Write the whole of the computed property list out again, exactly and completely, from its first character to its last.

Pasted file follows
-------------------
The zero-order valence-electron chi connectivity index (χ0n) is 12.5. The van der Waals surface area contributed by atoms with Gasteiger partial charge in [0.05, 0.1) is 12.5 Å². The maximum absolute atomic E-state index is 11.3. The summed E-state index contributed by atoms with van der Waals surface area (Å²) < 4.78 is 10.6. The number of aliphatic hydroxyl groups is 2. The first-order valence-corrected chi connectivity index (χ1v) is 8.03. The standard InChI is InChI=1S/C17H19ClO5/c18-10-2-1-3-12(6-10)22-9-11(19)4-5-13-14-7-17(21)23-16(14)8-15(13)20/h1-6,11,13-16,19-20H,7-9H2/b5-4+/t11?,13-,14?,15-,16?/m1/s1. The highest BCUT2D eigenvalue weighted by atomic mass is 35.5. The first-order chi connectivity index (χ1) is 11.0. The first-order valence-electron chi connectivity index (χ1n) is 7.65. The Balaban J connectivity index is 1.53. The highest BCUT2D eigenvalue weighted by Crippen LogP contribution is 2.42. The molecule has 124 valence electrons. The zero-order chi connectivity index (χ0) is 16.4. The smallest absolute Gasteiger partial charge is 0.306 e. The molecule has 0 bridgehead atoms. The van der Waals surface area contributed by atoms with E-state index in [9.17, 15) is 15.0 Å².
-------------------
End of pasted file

The zero-order valence-electron chi connectivity index (χ0n) is 12.5. The van der Waals surface area contributed by atoms with Gasteiger partial charge in [0.05, 0.1) is 12.5 Å². The maximum absolute atomic E-state index is 11.3. The summed E-state index contributed by atoms with van der Waals surface area (Å²) < 4.78 is 10.6. The number of aliphatic hydroxyl groups is 2. The first-order valence-corrected chi connectivity index (χ1v) is 8.03. The standard InChI is InChI=1S/C17H19ClO5/c18-10-2-1-3-12(6-10)22-9-11(19)4-5-13-14-7-17(21)23-16(14)8-15(13)20/h1-6,11,13-16,19-20H,7-9H2/b5-4+/t11?,13-,14?,15-,16?/m1/s1. The highest BCUT2D eigenvalue weighted by atomic mass is 35.5. The first-order chi connectivity index (χ1) is 11.0. The first-order valence-electron chi connectivity index (χ1n) is 7.65. The Balaban J connectivity index is 1.53. The highest BCUT2D eigenvalue weighted by Crippen LogP contribution is 2.42. The molecule has 124 valence electrons. The zero-order chi connectivity index (χ0) is 16.4. The smallest absolute Gasteiger partial charge is 0.306 e. The molecule has 0 bridgehead atoms. The van der Waals surface area contributed by atoms with E-state index in [9.17, 15) is 15.0 Å².